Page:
What: A protest opposing the border wall at the University of Texas Pan American in Edinburg, Texas followed by a march on the Hidalgo County Commissioner’s Court
When: Saturday, July 12, 2008 at 5:00 pm
Where: Beginning at the University of Texas Pan American Student Ballroom
Saturday’s activities will begin at 5pm for a rally at the University of Texas Pan America Student Ballroom in Edinburg. Speakers will address the crowd from 5:15 until 6pm. Protesters will then march to the Hidalgo County Commissioners Court (at the corner of Closer and Cano). At the courthouse members of the community will have the opportunity to speak out against the wall. Their comments will be videotaped, and DVDs of their comments will be given to the Hidalgo County Commissioners. The County Commissioners, led by Hidalgo County Judge JD Salinas, have agreed to incorporate the border wall into the county’s flood control levees.
Initiated by the No Border Wall Coalition, the protest is meant to raise local and national awareness of the vast opposition to the wall because of its potential to divide border communities, destroy homes and farms, devastate unique ecosystems, damage border economies, and undermine our flood control levees. Also of concern is the impact the wall will have on the border area’s relationship with Mexico. Many view the wall as racist, as no wall is being built on the Canadian border.
In Hidalgo County, the border wall has been linked to levee repairs. While no one in the Valley disputes the fact that our levees need repair, allowing the Department of Homeland Security to take them over and make them into a border wall is a terrible idea. There have been no studies on the safety, effectiveness, and environmental impacts of a combined levee/ border wall.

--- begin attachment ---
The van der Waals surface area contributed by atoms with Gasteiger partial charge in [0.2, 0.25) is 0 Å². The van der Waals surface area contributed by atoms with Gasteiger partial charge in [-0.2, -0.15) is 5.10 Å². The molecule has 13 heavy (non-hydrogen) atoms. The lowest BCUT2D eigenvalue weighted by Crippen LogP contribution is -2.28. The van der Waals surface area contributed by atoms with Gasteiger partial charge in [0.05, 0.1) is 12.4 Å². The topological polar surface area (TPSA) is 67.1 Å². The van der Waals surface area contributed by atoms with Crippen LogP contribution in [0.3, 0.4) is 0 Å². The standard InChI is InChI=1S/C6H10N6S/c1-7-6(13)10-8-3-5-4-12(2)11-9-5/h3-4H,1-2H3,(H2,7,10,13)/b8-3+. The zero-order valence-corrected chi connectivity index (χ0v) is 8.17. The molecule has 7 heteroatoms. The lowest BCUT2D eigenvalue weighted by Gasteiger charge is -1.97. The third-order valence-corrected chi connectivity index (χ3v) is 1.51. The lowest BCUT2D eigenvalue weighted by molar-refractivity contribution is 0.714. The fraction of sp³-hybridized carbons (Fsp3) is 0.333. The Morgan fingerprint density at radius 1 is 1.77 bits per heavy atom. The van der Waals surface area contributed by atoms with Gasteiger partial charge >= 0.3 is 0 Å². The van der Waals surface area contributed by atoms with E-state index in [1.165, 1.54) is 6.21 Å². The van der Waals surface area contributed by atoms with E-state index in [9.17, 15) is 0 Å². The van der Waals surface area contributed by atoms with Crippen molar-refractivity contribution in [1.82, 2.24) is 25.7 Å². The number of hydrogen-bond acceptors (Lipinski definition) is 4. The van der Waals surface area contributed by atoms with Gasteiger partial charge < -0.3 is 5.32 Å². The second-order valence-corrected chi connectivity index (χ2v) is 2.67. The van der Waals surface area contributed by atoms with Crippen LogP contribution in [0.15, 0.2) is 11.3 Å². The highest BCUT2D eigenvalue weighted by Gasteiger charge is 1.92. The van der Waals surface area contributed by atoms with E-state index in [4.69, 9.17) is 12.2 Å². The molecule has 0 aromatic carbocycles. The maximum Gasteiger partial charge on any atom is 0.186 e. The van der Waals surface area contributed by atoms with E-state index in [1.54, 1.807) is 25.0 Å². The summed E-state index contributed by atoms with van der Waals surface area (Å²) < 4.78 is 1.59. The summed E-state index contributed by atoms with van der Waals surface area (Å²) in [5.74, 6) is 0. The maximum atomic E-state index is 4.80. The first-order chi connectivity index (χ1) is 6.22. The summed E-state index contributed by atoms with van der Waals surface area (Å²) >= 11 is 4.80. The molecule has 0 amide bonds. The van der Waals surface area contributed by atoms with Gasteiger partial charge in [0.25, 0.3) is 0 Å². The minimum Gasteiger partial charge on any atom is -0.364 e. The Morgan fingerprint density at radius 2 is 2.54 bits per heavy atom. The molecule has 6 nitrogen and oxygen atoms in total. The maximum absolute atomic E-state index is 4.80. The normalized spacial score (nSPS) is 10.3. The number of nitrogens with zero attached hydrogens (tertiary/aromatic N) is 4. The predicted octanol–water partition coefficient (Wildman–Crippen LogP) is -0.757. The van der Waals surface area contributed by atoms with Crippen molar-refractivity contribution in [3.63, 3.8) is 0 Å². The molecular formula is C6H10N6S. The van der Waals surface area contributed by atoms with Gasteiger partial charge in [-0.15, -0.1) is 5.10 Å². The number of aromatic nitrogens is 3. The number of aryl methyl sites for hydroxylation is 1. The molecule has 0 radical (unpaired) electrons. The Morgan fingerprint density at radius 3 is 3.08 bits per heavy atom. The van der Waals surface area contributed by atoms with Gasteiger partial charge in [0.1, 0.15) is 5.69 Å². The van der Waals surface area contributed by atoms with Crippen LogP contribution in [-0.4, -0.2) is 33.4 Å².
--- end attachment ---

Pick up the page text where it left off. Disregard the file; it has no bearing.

According to the No Border Wall Coalition, repairing the levees could require only three feet of earth and caliche in many places, while the levee/wall project calls for a solid 16 foot wall of concrete, the costs of which will ultimately be borne by Valley taxpayers. Initial estimates that levee-walls would cost $5 million per mile have ballooned to $12 million per mile, with Hidalgo County paying over $200 million in construction costs rather than $48 million. Rather than flood control, repairing the levees has become a means for the Department of Homeland Security to build piecemeal walls that do not match up with the section of the levees that are in need of repair.
The costs go beyond monetary for this region. DHS has initiated condemnation proceedings against hundreds of private landowners along the border. U.S. homes, farms, ranches, and businesses lie either in the path of the wall or on land that will be behind it, cut off from the rest of this country. Along the Rio Grande, a natural border in and of itself, farmers and ranchers could be prevented from accessing irrigation water. The wall is set to go through and literally divide the campus of the University of Texas in Brownsville. Firefighters and emergency crews will have difficulty reaching homes and people on the south side of the wall. Our community will be divided, not just from Mexico, but from neighbors and from free access to the river.
The levee-border wall will also do tremendous damage to the environment of the Rio Grande Valley. The first two sections of combined levee-border wall will bisect parts of the Lower Rio Grande National Wildlife Refuge. They will destroy habitat that is critical to the endangered species and migratory birds that bring $125 million in ecotourism to the area each year.